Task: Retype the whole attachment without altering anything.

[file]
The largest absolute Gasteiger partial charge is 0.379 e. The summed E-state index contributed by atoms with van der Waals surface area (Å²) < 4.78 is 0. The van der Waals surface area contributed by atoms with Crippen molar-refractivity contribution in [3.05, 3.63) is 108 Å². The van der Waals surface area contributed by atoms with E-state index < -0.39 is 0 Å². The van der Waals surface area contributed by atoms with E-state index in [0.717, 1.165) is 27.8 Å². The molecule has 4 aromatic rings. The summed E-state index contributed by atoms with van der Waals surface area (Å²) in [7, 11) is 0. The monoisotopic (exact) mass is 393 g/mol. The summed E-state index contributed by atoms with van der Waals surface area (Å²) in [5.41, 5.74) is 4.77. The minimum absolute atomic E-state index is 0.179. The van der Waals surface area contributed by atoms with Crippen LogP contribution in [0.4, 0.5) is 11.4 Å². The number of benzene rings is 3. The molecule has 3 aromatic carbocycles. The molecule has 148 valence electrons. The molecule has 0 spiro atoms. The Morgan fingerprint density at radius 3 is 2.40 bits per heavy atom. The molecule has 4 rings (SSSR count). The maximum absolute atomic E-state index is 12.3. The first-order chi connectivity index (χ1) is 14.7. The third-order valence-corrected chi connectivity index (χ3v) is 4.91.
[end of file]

The largest absolute Gasteiger partial charge is 0.379 e. The summed E-state index contributed by atoms with van der Waals surface area (Å²) < 4.78 is 0. The van der Waals surface area contributed by atoms with Crippen molar-refractivity contribution in [3.05, 3.63) is 108 Å². The van der Waals surface area contributed by atoms with E-state index < -0.39 is 0 Å². The van der Waals surface area contributed by atoms with E-state index in [0.717, 1.165) is 27.8 Å². The molecule has 4 aromatic rings. The summed E-state index contributed by atoms with van der Waals surface area (Å²) in [7, 11) is 0. The monoisotopic (exact) mass is 393 g/mol. The summed E-state index contributed by atoms with van der Waals surface area (Å²) in [5.41, 5.74) is 4.77. The minimum absolute atomic E-state index is 0.179. The van der Waals surface area contributed by atoms with Crippen LogP contribution in [0.4, 0.5) is 11.4 Å². The number of benzene rings is 3. The molecule has 3 aromatic carbocycles. The molecule has 148 valence electrons. The molecule has 0 spiro atoms. The Morgan fingerprint density at radius 3 is 2.40 bits per heavy atom. The molecule has 4 rings (SSSR count). The maximum absolute atomic E-state index is 12.3. The first-order chi connectivity index (χ1) is 14.7. The third-order valence-corrected chi connectivity index (χ3v) is 4.91.